France prepares for D-Day anniversary as King Charles pays poignant tribute

Royal family and Prime Minister Rishi Sunak led commemorations in event at Portsmouth, a major staging post of the war

Britain's King Charles meets D-Day and Normandy veterans after a commemorative event for the 80th anniversary of the battle. AP
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The UK paid tribute to almost 160,000 British Commonwealth and Allied troops who took part in D-Day, the operation to drive out the forces of Nazi Germany, during a ceremony on Wednesday.

King Charles III, Queen Camilla, the Prince of Wales and Prime Minister Rishi Sunak led commemorations in Portsmouth, a major staging post for the key Second World War battle and the main departure point for the 5,000 ships that sailed to Normandy for the operation.

“Today we come together to honour those nearly 160,000 British Commonwealth and Allied troops who, on June 5 1944, assembled here and along these shores to embark on the mission which would strike that blow for freedom and be recorded as the greatest amphibious operation in history,” King Charles said.

“So, as we give thanks for all those who gave so much to win the victory, whose fruits we still enjoy to this day, let us once again commit ourselves always to remember, cherish and honour those who served that day and to live up to the freedom they died for.”

The commemoration began with a fly-past by Dakota aircraft before host Dame Helen Mirren took to the stage to narrate a history of how D-Day unfolded and affected those who took part.

France is also hosting its own D-Day celebrations, with President Emmanuel Macron travelling on Wednesday to the western region of Brittany to pay tribute to French citizens who resisted German occupation during the Second World War.

“Let us live up to our legacy of bravery,” Mr Macron said in a speech.

On Wednesday Anne, the Princess Royal, paid tribute to British D-Day veterans as she met former servicemen gathered in Normandy.

She joined veterans and their families at the Royal British Legion’s poignant service of commemoration at Bayeux War Cemetery, where the congregation was surrounded by the graves of more than 4,000 soldiers.

An international ceremony is scheduled for Thursday at Omaha Beach in Normandy, which will be attended by more than 30 heads of state including Mr Sunak, Prince William, US President Joe Biden and Ukrainian President Volodymyr Zelenskyy.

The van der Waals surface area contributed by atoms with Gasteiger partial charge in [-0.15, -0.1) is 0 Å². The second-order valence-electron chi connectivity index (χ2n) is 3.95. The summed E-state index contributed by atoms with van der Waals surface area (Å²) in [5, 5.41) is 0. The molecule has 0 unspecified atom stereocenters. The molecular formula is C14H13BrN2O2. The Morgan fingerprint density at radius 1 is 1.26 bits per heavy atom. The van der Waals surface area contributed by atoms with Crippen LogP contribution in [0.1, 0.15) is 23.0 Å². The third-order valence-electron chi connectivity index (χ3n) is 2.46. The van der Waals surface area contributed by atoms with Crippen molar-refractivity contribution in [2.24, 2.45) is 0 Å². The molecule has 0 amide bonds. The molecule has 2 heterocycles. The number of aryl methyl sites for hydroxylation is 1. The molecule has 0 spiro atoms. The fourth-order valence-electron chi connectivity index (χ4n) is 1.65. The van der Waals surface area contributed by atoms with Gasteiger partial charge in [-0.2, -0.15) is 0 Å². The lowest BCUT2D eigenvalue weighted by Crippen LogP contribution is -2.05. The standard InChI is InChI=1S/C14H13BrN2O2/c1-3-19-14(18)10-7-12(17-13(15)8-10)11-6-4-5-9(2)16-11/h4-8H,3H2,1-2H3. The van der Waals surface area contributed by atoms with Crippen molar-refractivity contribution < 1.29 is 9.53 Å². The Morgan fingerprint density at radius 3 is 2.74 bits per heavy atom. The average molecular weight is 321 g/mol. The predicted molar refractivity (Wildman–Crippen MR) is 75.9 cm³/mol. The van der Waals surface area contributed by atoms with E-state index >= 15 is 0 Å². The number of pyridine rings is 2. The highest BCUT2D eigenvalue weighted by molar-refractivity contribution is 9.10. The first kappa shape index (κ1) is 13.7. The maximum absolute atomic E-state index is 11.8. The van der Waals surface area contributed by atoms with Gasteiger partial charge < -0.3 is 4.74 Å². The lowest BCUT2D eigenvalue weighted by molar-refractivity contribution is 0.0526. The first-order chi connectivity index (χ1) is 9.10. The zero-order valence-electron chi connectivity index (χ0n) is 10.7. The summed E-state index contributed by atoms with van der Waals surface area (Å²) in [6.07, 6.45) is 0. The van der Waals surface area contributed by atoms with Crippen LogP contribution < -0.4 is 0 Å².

Russia has not been invited because of the continuing war in Ukraine.

The Portsmouth ceremony featured veterans reading dramatic accounts of the invasion, including an emotional letter written to a wife by a soldier who was killed the day after D-Day.

“We will always remember those who served and those who waved them off,” said Prince William.

“The mothers and fathers, brothers and sisters, sons and daughters who watched their loved ones go into battle, unsure if they would ever return.”

Mr Sunak read the message from Gen Bernard Montgomery, commander of the Allied forces on D-Day, which was delivered to all troops before the invasion.

The event ended with a gun salute from the frigate HMS St Albans, which sailed past in the Solent, and a rendition of the national anthem before a fly-past by the Red Arrows and Typhoon jets.

Across the water in France, where the main ceremonies will take place on Thursday, thousands of tourists assembled on D-Day beaches and at Second World War cemeteries.

Veterans and world leaders gather to mark 80th anniversary of D-Day – in pictures

Collectors drove army jeeps, and US, Canadian, British and French flags adorned buildings.

“It's very important not to forget this sacrifice,” British tourist Daniel Reeves, 27, said as he visited the US war cemetery in Colleville-Sur-Mer this week.

It's “absolutely amazing and extremely emotional, especially when you see them, the veterans, and they say: 'Thank you, my friend',” said British visitor Karen Swinger.

Updated: June 05, 2024, 8:41 PM